Back to the grind.
Needless to say, coming back Monday to the foundation after an hour of sleep the night before was interesting. Monday was a big day at Chol Chol: the weavers were meeting in the large kitchen for their monthly gathering and the Rakizuam group was meeting to prepare their strategy for the coming months and finalize their plans to travel to Cuba to visit artisans in Trinidad. So a lot going on!
I’m glad that we were there though, and that we did take that flight from Santiago rather than the bus (which would have made us miss Monday). I was able to show the Rakizuam group the first video I made of Don Jose, and they were all really excited about the idea of having codes on each of the products to show a video of the artisan behind the piece. So much so that four more asked to have their videos created! I’m happy that people are willing to open up their homes to us and show us more about what they do!
But with ups come downs, and I had my first semi-panic (although it probably wasn’t visible) with speaking Spanish to a group of people. I’ve been able to comprehend what Susana and Yasmin have been talking about to me (for the most part), but it usually doesn’t require a huge response from me. They are more instructional conversations about what they had in mind for something, or that another artisan wants a video, etc. After I showed the video, Susana asked me to explain my project to everyone (a group of about 8 or 9 people) and I just froze. Maybe it was the lack of sleep, but I couldn’t even formulate the sentences to explain the process of the QR codes and driving to the web. Thank goodness that Susana didn’t let the silence go long and was able to explain the project.
It did make me feel pretty down, though. For how much respect and confidence Susana has put in us, I felt unprofessional that I couldn’t even explain something and my confidence got in the way of things. It was pretty easy for me to explain after the fact (talking to myself in Spanish, haha) and I kept thinking, “C’mon Sarah – you can structure a sentence!” I may be a bit hard on myself now, but I’m hoping I can improve more within the next few months.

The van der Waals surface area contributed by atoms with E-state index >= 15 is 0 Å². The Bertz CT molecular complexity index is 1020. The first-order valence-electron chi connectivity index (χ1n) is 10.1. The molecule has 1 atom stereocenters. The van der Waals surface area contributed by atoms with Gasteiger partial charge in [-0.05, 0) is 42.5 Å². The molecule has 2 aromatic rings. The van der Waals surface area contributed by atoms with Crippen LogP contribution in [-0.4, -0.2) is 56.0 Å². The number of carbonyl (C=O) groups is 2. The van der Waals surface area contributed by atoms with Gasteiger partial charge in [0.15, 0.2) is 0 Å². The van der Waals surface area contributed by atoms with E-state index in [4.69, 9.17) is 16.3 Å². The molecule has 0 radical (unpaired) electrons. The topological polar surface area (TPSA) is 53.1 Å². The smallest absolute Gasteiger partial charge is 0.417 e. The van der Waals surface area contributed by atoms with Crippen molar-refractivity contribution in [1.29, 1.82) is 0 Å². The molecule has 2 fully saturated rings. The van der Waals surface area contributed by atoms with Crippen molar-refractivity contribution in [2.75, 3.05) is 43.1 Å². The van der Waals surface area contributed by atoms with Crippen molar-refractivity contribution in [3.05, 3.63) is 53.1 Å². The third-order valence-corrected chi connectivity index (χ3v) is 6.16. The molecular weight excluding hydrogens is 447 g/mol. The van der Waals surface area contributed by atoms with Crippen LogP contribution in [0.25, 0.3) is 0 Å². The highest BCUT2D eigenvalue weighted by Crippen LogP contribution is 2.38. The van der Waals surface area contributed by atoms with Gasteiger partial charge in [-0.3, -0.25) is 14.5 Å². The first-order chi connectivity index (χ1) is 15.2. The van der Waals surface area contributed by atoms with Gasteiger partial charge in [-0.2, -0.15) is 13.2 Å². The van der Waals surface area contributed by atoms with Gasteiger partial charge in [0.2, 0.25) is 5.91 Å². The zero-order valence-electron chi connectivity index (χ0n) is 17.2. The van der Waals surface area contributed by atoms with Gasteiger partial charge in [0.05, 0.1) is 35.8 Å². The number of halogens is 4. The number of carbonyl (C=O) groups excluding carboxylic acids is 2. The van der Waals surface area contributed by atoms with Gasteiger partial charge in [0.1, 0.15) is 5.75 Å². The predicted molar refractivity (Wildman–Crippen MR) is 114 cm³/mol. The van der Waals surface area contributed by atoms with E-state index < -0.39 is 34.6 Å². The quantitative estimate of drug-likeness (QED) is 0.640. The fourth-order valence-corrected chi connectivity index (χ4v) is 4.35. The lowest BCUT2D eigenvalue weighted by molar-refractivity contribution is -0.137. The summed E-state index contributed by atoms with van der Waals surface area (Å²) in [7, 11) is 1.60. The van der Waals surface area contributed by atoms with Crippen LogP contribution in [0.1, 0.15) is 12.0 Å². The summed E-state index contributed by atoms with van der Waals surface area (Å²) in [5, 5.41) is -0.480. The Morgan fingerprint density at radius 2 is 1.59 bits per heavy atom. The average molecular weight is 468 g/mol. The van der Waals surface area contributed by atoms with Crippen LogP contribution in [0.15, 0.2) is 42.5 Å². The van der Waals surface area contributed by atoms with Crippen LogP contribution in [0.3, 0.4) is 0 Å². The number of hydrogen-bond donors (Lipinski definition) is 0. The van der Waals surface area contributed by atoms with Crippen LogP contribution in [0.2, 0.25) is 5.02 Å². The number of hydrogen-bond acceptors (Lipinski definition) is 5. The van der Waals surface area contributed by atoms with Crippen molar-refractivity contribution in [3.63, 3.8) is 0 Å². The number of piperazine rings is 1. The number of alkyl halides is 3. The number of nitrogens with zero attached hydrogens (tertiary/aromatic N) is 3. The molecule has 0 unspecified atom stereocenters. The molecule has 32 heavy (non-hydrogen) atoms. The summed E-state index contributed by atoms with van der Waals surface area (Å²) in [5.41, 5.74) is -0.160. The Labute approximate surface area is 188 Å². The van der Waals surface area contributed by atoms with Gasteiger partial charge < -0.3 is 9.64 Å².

Another interesting thing that happened — a potential volunteer walked into the foundation looking to learn more information. She was from the United States but was born in Chile and spoke great Spanish, so Nick and I joked she already brought more value, haha. But it was good – she works in education and wants to raise awareness of Mapuche and their traditions to local schools and connect with her roots. She ended up staying a good amount of time, talking to Susana, then to Nick and I about our volunteer experience. She had the same fear as many (including us) in wanting to make sure the organization was really doing good and helping the community (rather than some organizations that can feel like a scam). After talking a bit, she’ll hopefully be back at the end of the year to work with the foundation. Yasmin waved us in to eat a lunch that Don Jose had prepared (which was delicious!). By then, it was almost 4pm, so we finished the day and snagged a puppy to take to Señora Elena the next day (she was adopting this puppy).
Tuesday, we had a visit with Señora Elena to drop the lucky pup to his forever home. We’re happy for him, we think he’ll do well there. Señora Elena made us breakfast (with the most delicious bread we’ve ever had) and we shared some mate tea. Then we started the video. She has a pretty diversified source of income, which is great for her. She had a large farm where she can sell flour and many other veggies in addition to weaving. And her husband was a weaver at one time too! Pretty crazy and the first time we’ve seen a male weaver. We stayed a bit (after an interesting drop-in by government workers to “gather information”) and we were on our way, but not after buying two loaves of bread from her. We stopped by a market near there with great prices and got some groceries. We finished up the work day at home.